by Simon Simoneau, Communications, Oak Ridge National Laboratory
If you try to visually represent a spiking neural network, a type of machine learning model, what you often get is an inextricable three-dimensional spiderweb of flashing dots and lines. This visual complexity masks a deeper dynamism, though, as the tangled mass is actually an ever-changing network of neurons and synapses inspired by the architecture of the human brain.
These networks, known as neuromorphic systems when implemented in hardware, are optimized over hundreds, thousands, or even millions of iterations on powerful computers by researchers like Katie Schuman, a Liane B. Russell Early Career Fellow at the Department of Energy’s Oak Ridge National Laboratory.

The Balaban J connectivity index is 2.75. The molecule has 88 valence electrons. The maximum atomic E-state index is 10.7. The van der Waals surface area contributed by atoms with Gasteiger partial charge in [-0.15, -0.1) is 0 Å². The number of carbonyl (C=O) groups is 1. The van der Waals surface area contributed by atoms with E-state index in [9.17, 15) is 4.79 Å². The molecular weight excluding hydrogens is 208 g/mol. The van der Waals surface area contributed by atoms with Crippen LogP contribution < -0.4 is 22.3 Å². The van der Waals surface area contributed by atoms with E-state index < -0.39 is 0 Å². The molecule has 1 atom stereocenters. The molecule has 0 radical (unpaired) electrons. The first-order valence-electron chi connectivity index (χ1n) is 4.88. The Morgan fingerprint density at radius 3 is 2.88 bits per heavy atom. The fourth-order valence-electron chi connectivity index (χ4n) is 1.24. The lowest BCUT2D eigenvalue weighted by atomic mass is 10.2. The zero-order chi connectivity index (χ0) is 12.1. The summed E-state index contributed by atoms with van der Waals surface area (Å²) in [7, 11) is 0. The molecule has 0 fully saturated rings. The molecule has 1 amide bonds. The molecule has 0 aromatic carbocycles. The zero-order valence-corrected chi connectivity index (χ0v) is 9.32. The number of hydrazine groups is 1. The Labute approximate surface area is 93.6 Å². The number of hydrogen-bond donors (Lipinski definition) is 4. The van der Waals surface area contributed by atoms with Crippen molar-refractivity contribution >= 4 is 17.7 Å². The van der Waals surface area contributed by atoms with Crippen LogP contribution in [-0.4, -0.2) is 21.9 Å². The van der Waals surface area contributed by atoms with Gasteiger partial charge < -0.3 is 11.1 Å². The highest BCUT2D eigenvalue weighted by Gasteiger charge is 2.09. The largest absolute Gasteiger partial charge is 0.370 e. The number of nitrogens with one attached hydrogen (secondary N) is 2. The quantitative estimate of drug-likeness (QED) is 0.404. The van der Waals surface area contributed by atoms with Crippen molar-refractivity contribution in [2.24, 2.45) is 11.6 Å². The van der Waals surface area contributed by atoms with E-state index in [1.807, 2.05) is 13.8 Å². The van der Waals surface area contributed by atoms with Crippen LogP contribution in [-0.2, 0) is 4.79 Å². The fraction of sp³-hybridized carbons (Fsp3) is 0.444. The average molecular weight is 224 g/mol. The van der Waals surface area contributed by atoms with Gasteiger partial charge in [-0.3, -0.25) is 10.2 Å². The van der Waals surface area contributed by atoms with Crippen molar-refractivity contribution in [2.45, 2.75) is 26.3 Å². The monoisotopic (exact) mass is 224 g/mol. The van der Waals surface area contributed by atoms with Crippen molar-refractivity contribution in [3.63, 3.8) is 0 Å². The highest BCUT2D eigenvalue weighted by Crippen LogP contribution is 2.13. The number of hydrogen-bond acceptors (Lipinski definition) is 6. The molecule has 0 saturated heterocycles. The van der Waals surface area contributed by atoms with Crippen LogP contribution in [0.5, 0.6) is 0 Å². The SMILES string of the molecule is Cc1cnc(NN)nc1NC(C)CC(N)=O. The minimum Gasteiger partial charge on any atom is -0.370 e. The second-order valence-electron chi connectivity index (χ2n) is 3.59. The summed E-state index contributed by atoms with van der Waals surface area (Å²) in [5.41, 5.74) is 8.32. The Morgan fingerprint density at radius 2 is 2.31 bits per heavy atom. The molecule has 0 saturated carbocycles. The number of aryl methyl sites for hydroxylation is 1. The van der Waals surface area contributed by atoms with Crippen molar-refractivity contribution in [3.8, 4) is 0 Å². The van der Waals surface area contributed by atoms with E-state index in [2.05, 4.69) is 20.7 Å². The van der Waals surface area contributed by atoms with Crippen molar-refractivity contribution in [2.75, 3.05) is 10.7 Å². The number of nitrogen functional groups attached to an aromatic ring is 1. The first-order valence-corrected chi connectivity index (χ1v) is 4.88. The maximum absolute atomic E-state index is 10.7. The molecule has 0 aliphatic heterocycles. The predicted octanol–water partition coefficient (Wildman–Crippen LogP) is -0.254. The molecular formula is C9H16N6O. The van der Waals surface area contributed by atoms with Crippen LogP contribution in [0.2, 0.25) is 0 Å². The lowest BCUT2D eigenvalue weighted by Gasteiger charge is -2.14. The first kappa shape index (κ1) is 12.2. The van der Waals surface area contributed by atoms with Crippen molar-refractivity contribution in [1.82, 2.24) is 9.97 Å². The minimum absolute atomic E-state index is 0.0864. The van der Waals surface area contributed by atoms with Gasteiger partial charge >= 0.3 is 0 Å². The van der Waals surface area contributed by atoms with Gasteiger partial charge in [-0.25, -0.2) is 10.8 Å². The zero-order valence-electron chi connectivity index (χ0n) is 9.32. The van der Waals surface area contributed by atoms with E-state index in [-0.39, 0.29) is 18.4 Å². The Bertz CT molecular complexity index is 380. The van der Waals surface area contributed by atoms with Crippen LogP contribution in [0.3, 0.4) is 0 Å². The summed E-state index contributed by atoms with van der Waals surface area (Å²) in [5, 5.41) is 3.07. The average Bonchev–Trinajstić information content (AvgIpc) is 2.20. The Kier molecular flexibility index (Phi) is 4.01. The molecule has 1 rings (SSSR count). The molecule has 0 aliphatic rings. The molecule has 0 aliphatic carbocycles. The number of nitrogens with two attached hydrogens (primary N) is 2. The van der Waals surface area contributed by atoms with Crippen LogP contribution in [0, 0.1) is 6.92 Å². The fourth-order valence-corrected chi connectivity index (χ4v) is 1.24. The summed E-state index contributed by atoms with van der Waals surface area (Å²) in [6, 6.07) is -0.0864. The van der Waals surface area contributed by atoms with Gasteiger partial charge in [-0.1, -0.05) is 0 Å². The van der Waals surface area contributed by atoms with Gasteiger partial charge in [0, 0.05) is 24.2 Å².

Schuman is a neuromorphic computing researcher on ORNL’s Nature Inspired Machine Learning Team, where she works to figure out what makes the human brain so powerful and how to leverage the theory of biologically inspired computing into practice.
“There’s a lot to learn about what is possible with computing and with these systems,” she said. “It’s a paradigm shift in how we think about what computers can do.”